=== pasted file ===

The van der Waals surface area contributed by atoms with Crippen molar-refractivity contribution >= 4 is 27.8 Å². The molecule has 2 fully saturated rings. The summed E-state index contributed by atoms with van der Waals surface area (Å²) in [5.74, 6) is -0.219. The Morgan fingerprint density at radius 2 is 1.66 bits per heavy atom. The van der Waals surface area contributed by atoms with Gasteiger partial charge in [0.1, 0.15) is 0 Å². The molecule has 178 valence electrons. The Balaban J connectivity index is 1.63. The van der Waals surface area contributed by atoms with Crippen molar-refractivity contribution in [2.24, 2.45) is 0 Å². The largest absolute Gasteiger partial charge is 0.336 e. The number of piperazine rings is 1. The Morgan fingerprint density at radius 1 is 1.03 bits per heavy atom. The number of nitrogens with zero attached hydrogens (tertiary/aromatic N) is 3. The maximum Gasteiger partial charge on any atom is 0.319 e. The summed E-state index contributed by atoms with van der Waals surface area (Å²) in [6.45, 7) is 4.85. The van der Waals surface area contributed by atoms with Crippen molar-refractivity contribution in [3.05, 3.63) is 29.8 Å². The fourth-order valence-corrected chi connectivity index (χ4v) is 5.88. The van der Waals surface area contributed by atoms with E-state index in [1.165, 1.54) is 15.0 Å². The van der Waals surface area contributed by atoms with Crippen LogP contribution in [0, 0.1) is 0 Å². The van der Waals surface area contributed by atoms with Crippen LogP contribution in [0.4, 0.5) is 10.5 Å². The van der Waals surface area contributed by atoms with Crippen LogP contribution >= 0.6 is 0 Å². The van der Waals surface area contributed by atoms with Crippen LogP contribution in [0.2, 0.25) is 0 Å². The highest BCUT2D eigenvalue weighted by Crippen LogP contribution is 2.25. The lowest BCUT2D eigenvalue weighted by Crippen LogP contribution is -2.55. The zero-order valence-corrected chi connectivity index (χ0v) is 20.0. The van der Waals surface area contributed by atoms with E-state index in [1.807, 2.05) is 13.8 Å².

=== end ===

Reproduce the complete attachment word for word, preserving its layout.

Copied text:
The van der Waals surface area contributed by atoms with Crippen molar-refractivity contribution >= 4 is 27.8 Å². The molecule has 2 fully saturated rings. The summed E-state index contributed by atoms with van der Waals surface area (Å²) in [5.74, 6) is -0.219. The Morgan fingerprint density at radius 2 is 1.66 bits per heavy atom. The van der Waals surface area contributed by atoms with Gasteiger partial charge in [0.1, 0.15) is 0 Å². The molecule has 178 valence electrons. The Balaban J connectivity index is 1.63. The van der Waals surface area contributed by atoms with Crippen molar-refractivity contribution in [2.24, 2.45) is 0 Å². The largest absolute Gasteiger partial charge is 0.336 e. The number of piperazine rings is 1. The Morgan fingerprint density at radius 1 is 1.03 bits per heavy atom. The number of nitrogens with zero attached hydrogens (tertiary/aromatic N) is 3. The maximum Gasteiger partial charge on any atom is 0.319 e. The summed E-state index contributed by atoms with van der Waals surface area (Å²) in [6.45, 7) is 4.85. The van der Waals surface area contributed by atoms with Crippen molar-refractivity contribution in [3.05, 3.63) is 29.8 Å². The fourth-order valence-corrected chi connectivity index (χ4v) is 5.88. The van der Waals surface area contributed by atoms with E-state index in [1.165, 1.54) is 15.0 Å². The van der Waals surface area contributed by atoms with Crippen LogP contribution in [0, 0.1) is 0 Å². The van der Waals surface area contributed by atoms with Crippen LogP contribution in [0.4, 0.5) is 10.5 Å². The van der Waals surface area contributed by atoms with Crippen LogP contribution >= 0.6 is 0 Å². The van der Waals surface area contributed by atoms with Crippen LogP contribution in [0.2, 0.25) is 0 Å². The highest BCUT2D eigenvalue weighted by Crippen LogP contribution is 2.25. The lowest BCUT2D eigenvalue weighted by Crippen LogP contribution is -2.55. The zero-order valence-corrected chi connectivity index (χ0v) is 20.0. The van der Waals surface area contributed by atoms with E-state index in [1.807, 2.05) is 13.8 Å².